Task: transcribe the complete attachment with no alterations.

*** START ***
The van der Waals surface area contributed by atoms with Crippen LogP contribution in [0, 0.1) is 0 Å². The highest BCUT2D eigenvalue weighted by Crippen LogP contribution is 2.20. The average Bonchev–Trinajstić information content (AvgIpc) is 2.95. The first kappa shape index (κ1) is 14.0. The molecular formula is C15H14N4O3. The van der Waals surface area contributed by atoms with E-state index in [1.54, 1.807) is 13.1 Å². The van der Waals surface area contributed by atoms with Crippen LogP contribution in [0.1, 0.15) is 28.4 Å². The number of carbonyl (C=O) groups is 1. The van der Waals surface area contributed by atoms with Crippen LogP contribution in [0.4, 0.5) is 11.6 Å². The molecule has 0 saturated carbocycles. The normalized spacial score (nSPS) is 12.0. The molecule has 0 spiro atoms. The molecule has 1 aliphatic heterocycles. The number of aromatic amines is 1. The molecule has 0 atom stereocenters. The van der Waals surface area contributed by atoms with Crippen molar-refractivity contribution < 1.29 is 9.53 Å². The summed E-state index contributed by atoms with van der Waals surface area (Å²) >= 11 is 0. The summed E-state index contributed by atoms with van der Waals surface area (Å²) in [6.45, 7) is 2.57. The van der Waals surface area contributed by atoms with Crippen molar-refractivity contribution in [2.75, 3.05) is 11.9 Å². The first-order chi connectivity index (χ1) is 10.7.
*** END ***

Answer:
The van der Waals surface area contributed by atoms with Crippen LogP contribution in [0, 0.1) is 0 Å². The highest BCUT2D eigenvalue weighted by Crippen LogP contribution is 2.20. The average Bonchev–Trinajstić information content (AvgIpc) is 2.95. The first kappa shape index (κ1) is 14.0. The molecular formula is C15H14N4O3. The van der Waals surface area contributed by atoms with E-state index in [1.54, 1.807) is 13.1 Å². The van der Waals surface area contributed by atoms with Crippen LogP contribution in [0.1, 0.15) is 28.4 Å². The number of carbonyl (C=O) groups is 1. The van der Waals surface area contributed by atoms with Crippen LogP contribution in [0.4, 0.5) is 11.6 Å². The molecule has 0 saturated carbocycles. The normalized spacial score (nSPS) is 12.0. The molecule has 0 spiro atoms. The molecule has 1 aliphatic heterocycles. The number of aromatic amines is 1. The molecule has 0 atom stereocenters. The van der Waals surface area contributed by atoms with Crippen molar-refractivity contribution < 1.29 is 9.53 Å². The summed E-state index contributed by atoms with van der Waals surface area (Å²) >= 11 is 0. The summed E-state index contributed by atoms with van der Waals surface area (Å²) in [6.45, 7) is 2.57. The van der Waals surface area contributed by atoms with Crippen molar-refractivity contribution in [2.75, 3.05) is 11.9 Å². The first-order chi connectivity index (χ1) is 10.7.